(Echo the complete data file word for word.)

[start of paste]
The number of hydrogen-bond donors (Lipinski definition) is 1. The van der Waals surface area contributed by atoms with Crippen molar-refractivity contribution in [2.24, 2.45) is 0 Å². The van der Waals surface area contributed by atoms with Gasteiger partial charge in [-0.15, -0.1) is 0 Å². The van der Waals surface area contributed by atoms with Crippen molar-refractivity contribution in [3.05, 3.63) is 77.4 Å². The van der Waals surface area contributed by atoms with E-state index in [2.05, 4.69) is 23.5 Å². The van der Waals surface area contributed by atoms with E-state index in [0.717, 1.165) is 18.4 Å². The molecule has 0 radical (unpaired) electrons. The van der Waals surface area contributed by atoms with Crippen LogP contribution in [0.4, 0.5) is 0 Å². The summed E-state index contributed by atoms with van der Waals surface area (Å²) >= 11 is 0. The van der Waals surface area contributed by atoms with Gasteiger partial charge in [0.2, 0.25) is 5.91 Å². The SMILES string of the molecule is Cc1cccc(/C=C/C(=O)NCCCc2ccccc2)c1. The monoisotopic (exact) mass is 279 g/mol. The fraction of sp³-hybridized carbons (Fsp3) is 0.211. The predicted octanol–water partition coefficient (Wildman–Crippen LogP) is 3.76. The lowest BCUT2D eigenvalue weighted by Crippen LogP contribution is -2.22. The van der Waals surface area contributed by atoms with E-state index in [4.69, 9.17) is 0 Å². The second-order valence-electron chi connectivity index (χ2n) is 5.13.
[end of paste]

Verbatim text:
The number of hydrogen-bond donors (Lipinski definition) is 1. The van der Waals surface area contributed by atoms with Crippen molar-refractivity contribution in [2.24, 2.45) is 0 Å². The van der Waals surface area contributed by atoms with Gasteiger partial charge in [-0.15, -0.1) is 0 Å². The van der Waals surface area contributed by atoms with Crippen molar-refractivity contribution in [3.05, 3.63) is 77.4 Å². The van der Waals surface area contributed by atoms with E-state index in [2.05, 4.69) is 23.5 Å². The van der Waals surface area contributed by atoms with E-state index in [0.717, 1.165) is 18.4 Å². The molecule has 0 radical (unpaired) electrons. The van der Waals surface area contributed by atoms with Crippen LogP contribution in [0.4, 0.5) is 0 Å². The summed E-state index contributed by atoms with van der Waals surface area (Å²) >= 11 is 0. The van der Waals surface area contributed by atoms with Gasteiger partial charge in [0.2, 0.25) is 5.91 Å². The SMILES string of the molecule is Cc1cccc(/C=C/C(=O)NCCCc2ccccc2)c1. The monoisotopic (exact) mass is 279 g/mol. The fraction of sp³-hybridized carbons (Fsp3) is 0.211. The predicted octanol–water partition coefficient (Wildman–Crippen LogP) is 3.76. The lowest BCUT2D eigenvalue weighted by Crippen LogP contribution is -2.22. The van der Waals surface area contributed by atoms with E-state index in [4.69, 9.17) is 0 Å². The second-order valence-electron chi connectivity index (χ2n) is 5.13.